Two elders in my life, Eldo and Harriet, taught me about the dignity of risk, an aspect of resilience and independence that is often overlooked as people age. It’s far too common for well-intentioned helpers to pressure older adults—especially those with functional challenges—into a safety bubble. The dignity of risk simply allows people regardless of age or functional ability to continue making the choice of how to live, balancing personal risk with safety.
At age 82, Eldo fell off a haystack and broke his back and neck. His friends were devastated, convinced Eldo was “done.” But when I walked into his hospital room the first thing he said to me was, “Bleep de bleep (use your imagination) I can't believe I ruined my whole summer of horseback riding!”
I was amazed! He didn’t get the memo saying he was finished riding. He was just furious that he’d messed up his whole summer! Next, Eldo called in the nurse to tell her the neck brace was causing him a lot of pain. She was patronizing, “Well, you can't expect it to be comfortable.” He replied very directly, “I'm not asking for comfortable, I'm asking for tolerable. Get the orthopedic on the phone.”
I knew the building blocks of resilience included optimism and hope, self-efficacy (belief in one’s ability to impact outcomes) and a sense of control. But here it was in living color as Eldo took charge of his recovery. He knew he would recover. He knew what he needed and asked for it! A different neck brace brought him immediate relief and a sense of control over his destiny.
This photo of Eldo was taken seven weeks to the day after he broke his back. His mindset of full recovery, his rejection of negative expectations of aging and the dignity of risk all played a role in his recovery. Recovery is far more than just physical and his doctor—a horseback rider himself—realized how critical it was for Eldo to live his passion. How different the outcome could have been if his doctor, family and friends had insisted he retreat to the safety of his recliner.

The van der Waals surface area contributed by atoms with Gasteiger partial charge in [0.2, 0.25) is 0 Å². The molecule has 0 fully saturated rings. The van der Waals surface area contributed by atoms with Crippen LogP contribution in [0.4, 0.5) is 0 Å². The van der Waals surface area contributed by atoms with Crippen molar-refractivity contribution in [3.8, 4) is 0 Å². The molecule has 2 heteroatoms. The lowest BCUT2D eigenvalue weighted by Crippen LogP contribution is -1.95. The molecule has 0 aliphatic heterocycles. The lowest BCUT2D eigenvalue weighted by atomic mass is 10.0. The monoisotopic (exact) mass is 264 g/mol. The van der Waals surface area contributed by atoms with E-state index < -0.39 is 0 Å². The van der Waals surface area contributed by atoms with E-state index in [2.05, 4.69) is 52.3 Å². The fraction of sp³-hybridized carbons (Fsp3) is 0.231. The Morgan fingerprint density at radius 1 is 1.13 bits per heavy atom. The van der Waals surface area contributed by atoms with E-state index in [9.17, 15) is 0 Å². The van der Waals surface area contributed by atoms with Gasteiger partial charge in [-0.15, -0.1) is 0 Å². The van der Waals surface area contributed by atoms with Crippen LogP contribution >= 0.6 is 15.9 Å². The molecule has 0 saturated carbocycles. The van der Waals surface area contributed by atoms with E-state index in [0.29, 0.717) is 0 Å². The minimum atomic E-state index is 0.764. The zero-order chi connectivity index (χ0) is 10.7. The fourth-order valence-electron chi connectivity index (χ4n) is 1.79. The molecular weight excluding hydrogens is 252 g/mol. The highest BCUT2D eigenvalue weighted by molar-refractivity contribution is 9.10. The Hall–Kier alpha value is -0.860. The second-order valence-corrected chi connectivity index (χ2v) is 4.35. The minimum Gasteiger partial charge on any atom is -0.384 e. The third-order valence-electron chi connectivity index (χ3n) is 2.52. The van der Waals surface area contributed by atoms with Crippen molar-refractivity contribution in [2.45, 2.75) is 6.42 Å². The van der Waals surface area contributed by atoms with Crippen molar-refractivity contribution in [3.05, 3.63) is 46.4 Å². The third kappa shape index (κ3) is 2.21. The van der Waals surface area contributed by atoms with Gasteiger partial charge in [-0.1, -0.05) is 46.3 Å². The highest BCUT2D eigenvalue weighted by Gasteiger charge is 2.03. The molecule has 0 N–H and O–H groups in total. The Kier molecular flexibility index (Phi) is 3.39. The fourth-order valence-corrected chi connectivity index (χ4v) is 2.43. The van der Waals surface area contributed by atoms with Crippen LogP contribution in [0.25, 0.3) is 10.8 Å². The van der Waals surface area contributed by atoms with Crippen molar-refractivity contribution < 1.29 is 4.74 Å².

When my son Cole was born, I needed part-time childcare. Harriett was interested in the job, but I was a worried. She had significant physical challenges including advanced osteoporosis with spinal kyphosis (the rounded upper spine people often call a dowagers hump). After making a career out of advising people to focus on possibilities, not disabilities, could I live it? So we had a frank talk. “I’m concerned. I don't want you or Cole to get hurt. How can we make this work?” With equal parts amusement and determination she said, “Oh, I've had a bad back my whole life and took care of my own kids. I don't know why it would be any different now.” Harriet was 80 years old at the time.
We came up with adaptive strategies. We put the crib next to the bed so Cole could climb out of the crib, onto the bed and then to the floor—no lifting required. Harriet watched him from the time he was four months old until he went to school, and like Eldo she taught me a lot about the dignity of risk. In her 90s she used a walker and lived in a second floor apartment with no elevator. People often pressured her to move to a ground floor apartment to which she replied, “I want to see the mountains when I wake up in the morning. I’ll scoot up on my butt if I have to!” She lived there until she was 100 years old.
Harriett, frail with many physical challenges, and Eldo, out riding horses in the mountains, had two very different aging experiences. Yet they shared a common trait: the ability to use the tools of resilience to live life on their terms. And they were both afforded—or rather, demanded—the dignity of risk.
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